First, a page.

From my vantage point, the first real test of our next mayor, whoever he may be, is whether (or to what extent) he taps our city’s thriving young professional community when filling key positions in the administration.
And, just to be clear, I'm not suggesting all positions be filled with younger people but pointing out that enough openings exist in city government that it would be a shame if this group isn't represented in at least one position.
What I mean by "young professional"
The term "young professional" means different things to different people. Our local young professional group defines the term as “20-40 somethings.” Social scientists widely consider young professionals to be those aged 25-34. For my purposes, I’m referencing the latter.
Those aged 25-34 are largely considered millennials, although there is some overlap with Generation X. These millennials are most notably characterized by their technological superiority when compared to other generations. They are highly educated, seek out challenging careers and are more optimistic about their futures.
These are characteristics I see every day among the cadre of young professionals and entrepreneurs seeking to benefit from and contribute to Chattanooga’s resurgence.
Some may suspect the mayor’s key personnel decisions are decided long before ballots are counted. But a former mayoral chief of staff I spoke with recently said it’s his experience that this is rarely the case.
The process starts when the mayor-elect chooses a chief of staff and other core personnel. They’ll soon begin to thoroughly interview and assess existing departments and their staff in an effort to deduce what is and is not working in each department.
Although it’s likely some current administrators and deputies will soon retire, it’s entirely up to the mayor whether he keeps these existing employees (by reappointment) or by appointing new ones he chooses.
Based on the city’s current organizational makeup, there are 12 top-level administrative positions to be filled, not including deputy administrators in some departments.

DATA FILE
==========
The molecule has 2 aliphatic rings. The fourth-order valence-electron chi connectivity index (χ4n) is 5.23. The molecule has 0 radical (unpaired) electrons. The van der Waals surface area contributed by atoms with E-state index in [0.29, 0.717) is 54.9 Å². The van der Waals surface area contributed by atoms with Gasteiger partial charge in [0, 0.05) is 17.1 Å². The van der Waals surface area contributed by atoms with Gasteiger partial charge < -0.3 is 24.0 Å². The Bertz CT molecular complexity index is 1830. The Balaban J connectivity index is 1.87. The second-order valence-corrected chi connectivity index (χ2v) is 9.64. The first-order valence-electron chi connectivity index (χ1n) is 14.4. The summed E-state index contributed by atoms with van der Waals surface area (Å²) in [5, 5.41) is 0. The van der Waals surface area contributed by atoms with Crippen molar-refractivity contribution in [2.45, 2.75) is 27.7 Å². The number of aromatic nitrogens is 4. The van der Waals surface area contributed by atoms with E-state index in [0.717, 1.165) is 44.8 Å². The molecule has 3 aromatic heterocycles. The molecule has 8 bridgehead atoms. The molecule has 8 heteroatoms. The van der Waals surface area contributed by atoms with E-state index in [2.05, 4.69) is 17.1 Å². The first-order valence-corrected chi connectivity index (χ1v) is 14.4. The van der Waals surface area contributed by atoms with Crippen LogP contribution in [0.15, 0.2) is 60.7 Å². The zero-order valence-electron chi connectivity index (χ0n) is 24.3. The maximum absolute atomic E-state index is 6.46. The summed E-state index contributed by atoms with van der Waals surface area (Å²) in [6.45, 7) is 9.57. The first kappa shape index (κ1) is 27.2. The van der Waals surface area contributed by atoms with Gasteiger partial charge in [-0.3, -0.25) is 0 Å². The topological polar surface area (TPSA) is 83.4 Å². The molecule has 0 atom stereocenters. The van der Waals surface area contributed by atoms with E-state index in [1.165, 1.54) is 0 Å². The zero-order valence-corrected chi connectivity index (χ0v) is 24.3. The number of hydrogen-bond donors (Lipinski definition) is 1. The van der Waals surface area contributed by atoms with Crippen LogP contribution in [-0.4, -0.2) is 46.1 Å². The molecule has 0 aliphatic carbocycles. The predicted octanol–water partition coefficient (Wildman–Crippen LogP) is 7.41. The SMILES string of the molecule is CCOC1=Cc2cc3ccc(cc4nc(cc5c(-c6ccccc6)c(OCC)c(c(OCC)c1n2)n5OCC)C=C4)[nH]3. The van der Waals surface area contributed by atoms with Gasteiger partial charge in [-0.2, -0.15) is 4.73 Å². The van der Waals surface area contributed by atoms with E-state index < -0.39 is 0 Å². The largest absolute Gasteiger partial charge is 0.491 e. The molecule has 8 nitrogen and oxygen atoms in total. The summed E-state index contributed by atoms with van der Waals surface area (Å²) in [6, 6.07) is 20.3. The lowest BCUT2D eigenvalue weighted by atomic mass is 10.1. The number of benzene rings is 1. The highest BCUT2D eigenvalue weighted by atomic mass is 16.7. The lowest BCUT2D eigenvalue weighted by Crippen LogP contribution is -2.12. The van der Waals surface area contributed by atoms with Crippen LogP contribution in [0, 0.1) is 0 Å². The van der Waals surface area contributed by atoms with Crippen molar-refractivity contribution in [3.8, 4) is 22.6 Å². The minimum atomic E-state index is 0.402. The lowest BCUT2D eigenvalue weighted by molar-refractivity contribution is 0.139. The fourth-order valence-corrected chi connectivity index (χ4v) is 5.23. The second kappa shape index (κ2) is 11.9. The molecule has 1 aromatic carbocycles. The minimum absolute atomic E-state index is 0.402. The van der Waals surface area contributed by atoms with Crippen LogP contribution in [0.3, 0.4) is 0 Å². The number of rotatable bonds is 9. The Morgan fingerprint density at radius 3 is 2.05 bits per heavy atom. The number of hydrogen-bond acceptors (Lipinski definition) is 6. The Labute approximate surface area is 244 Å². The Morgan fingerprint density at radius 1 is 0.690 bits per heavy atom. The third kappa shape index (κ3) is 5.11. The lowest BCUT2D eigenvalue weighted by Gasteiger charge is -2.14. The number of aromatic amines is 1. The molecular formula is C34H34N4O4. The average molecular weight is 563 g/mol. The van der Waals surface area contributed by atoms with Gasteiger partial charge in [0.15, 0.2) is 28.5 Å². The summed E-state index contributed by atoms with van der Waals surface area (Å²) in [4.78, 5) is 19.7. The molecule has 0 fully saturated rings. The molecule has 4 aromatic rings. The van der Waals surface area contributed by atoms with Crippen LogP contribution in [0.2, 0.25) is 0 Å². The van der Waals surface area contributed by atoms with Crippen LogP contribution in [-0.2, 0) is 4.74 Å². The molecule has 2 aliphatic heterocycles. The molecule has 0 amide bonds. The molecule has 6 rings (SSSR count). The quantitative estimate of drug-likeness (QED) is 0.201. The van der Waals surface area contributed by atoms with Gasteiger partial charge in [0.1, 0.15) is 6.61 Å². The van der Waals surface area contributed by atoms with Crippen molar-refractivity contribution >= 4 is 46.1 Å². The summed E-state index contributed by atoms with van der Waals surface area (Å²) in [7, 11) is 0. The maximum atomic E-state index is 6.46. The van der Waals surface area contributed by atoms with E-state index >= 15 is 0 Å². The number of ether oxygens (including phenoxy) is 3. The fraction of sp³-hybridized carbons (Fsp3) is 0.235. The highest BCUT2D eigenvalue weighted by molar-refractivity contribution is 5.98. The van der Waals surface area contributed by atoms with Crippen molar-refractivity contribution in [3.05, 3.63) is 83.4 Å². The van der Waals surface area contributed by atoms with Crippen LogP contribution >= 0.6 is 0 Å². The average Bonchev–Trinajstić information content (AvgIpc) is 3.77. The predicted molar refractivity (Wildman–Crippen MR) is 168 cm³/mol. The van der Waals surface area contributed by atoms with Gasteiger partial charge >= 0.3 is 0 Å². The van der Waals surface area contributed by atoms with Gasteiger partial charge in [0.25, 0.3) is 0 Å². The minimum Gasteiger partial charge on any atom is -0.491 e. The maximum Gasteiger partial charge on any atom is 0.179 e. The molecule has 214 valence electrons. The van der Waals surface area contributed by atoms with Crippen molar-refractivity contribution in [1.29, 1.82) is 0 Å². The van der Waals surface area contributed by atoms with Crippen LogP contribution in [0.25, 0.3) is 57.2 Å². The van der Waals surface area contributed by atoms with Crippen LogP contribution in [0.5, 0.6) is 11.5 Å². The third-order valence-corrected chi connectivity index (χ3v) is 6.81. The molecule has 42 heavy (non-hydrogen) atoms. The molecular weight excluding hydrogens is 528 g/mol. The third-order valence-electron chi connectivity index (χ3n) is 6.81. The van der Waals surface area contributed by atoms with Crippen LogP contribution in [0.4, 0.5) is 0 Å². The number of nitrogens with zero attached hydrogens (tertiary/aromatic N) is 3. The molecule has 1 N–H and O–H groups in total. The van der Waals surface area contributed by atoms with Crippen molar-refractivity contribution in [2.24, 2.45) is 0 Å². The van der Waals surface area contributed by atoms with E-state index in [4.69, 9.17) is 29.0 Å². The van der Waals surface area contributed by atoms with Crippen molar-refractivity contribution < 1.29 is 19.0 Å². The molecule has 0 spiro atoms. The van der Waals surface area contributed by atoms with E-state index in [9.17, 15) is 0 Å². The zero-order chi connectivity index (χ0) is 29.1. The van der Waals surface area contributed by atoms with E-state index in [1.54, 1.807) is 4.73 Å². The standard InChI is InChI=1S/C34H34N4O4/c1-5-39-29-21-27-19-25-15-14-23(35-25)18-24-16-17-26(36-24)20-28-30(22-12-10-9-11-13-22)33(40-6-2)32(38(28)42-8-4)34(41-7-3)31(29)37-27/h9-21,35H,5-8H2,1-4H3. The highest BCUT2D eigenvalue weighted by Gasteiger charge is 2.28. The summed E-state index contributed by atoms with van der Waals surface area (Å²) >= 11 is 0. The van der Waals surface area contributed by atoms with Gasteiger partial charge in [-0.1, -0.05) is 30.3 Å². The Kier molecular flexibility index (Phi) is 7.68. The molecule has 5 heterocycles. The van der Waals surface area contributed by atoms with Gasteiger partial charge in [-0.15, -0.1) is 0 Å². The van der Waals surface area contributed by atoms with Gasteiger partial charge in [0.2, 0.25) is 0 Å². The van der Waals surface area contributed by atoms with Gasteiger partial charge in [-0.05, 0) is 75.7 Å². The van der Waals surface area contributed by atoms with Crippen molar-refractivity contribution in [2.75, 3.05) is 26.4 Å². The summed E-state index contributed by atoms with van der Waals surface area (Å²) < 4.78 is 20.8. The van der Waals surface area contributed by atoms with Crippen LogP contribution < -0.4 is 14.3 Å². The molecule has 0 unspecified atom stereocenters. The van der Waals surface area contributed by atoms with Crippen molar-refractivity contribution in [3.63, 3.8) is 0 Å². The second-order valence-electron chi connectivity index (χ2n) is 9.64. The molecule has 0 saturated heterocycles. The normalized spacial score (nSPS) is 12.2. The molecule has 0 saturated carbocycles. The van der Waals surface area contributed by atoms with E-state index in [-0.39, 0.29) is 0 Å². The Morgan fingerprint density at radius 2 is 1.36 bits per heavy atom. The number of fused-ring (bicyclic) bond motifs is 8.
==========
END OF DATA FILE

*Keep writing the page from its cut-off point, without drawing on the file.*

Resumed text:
The exact number of positions could change, of course, depending on whether any departments are merged or split up (as happens from time to time). But what’s more important than the exact number is that enough opportunities exist to ensure some sense of diversity in an administration.
Why young professionals
If you ask someone to name word associations with local government, you’ll probably get responses like "slow," "wasteful" and "out of touch."
How sentiments like these are so prevalent when we are surrounded by the most educated, connected and technologically adept workforce in Chattanooga's history is, in my opinion, one of the biggest failures of local government leaders.
And though we don’t yet know the specifics of our next mayor’s vision for Chattanooga, we do know what our city’s essential challenges are, such as infrastructure, growth and crime.
Judging by how long we’ve been staring these issues in the face, it’s clear that conventional approaches need to give way to innovation and technology. This approach would go a long way to making our city government more efficient and responsive for residents.
The good news is we have plenty of intelligent young people who are eager to bring a new approach to city government. All the next mayor has to do is ask for their help.
The opinions expressed in this editorial belong solely to the author, not Nooga.com.